WALK INTO THE Gallery at Flashpoint and you might expect to hear music. That’s because hip-hop has taken over the space as the muse for 16 artists for the show “M3: MCs, Mics and Metaphors,” through Aug. 29.
Artist Tewodross Melchishua curated the exhibition, and he asked his participants for one thing: to find inspiration for their work from a verse, a song or a specific MC. So there are portraits of major figures in hip-hop history like Afrika Bambaataa (by Ribqah) and A Tribe Called Quest (by Jeff McCauley), and stark action photographs of rappers like Jean Grae onstage (by Jati Lindsay).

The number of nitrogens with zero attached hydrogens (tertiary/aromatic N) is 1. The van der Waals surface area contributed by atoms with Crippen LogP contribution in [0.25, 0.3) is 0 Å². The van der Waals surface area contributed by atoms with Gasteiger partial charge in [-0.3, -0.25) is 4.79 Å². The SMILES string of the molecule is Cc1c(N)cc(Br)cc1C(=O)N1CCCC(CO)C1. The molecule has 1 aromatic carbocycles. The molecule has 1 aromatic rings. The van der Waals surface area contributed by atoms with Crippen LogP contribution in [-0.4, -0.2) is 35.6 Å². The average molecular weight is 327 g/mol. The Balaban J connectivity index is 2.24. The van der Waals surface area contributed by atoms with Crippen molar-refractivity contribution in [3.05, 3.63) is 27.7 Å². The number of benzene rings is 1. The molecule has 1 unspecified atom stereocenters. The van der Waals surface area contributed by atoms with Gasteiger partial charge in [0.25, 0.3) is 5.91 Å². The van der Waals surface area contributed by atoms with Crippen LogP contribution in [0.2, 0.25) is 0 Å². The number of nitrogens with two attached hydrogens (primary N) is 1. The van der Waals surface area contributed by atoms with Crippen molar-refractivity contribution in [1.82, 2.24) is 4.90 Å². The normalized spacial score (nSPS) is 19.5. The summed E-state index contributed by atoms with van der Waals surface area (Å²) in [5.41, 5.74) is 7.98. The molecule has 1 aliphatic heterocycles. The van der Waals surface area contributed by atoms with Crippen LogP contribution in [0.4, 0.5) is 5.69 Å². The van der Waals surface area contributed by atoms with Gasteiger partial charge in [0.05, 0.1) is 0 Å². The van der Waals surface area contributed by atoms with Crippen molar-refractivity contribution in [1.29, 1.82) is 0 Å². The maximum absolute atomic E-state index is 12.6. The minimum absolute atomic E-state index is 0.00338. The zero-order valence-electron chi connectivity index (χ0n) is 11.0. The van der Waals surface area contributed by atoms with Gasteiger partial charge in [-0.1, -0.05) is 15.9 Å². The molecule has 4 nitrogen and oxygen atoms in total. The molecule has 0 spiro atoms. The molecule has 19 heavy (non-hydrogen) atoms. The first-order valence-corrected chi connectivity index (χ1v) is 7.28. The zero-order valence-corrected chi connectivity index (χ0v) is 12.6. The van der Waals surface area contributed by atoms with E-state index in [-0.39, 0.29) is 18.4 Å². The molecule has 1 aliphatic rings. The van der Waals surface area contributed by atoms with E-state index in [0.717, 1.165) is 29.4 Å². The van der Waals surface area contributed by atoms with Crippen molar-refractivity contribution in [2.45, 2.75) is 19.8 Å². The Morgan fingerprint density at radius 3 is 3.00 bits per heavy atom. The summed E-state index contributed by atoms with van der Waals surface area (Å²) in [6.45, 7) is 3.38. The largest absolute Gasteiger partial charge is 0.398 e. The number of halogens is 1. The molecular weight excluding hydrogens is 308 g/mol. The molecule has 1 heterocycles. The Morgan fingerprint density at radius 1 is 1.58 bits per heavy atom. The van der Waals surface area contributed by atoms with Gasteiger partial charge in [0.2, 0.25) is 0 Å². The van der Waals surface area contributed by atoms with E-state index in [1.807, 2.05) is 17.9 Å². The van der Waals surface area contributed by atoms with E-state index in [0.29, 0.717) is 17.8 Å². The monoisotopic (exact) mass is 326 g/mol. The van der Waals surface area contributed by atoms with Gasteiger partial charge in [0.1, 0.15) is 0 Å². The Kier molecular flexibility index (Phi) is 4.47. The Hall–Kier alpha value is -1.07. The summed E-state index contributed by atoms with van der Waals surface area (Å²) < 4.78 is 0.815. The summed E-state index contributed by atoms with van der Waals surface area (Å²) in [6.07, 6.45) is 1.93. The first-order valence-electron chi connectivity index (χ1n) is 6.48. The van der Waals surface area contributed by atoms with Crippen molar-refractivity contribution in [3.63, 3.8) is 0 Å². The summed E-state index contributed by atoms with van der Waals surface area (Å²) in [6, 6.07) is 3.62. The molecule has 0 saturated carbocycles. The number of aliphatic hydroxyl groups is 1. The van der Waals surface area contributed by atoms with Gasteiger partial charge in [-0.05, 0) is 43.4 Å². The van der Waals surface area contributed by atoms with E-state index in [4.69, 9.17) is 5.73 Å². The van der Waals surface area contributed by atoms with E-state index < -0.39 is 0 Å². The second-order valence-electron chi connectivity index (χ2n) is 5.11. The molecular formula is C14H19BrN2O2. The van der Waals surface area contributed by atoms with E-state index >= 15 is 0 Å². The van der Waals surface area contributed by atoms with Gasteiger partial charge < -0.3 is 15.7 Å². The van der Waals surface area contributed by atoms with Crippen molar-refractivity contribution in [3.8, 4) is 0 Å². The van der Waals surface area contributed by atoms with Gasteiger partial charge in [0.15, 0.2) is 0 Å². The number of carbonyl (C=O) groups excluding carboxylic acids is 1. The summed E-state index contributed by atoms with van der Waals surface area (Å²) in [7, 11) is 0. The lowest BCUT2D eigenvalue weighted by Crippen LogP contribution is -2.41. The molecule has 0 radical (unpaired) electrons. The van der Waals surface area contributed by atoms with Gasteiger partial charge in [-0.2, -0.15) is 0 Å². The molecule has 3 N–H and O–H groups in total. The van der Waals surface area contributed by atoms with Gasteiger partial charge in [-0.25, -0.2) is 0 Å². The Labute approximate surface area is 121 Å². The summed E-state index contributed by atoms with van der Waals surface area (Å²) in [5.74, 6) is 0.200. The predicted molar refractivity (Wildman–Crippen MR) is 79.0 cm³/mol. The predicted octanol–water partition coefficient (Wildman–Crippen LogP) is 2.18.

Other media present a looser interpretation, such as an anime-style short film by Jabari Hall-Smith on the conquests of a superhero, set to his own music; white cotton pulp casts of MC objects by Ann “Sole Sister” Johnson that feel like lost artifacts; and a khaki jacket designed by Carmen Webber (of “Project Runway“) with a silk-screened image of Big Daddy Kane (by artist Brian Paupaw) on the back.
The show has a little bit for everyone, following Melchishua’s ambition to offer a “visual conversation.” He adds: “This whole idea of hip-hop and lyricism is about dialogue, either between generations or between artists. I wanted to create this circle where the works are speaking to one another.”
» Gallery at Flashpoint, 916 G St. NW; through Aug. 29; 202-315-1305.
Written by Express contributor Danielle O’Steen
Photo by Jati Lindsay/courtesy Flashpoint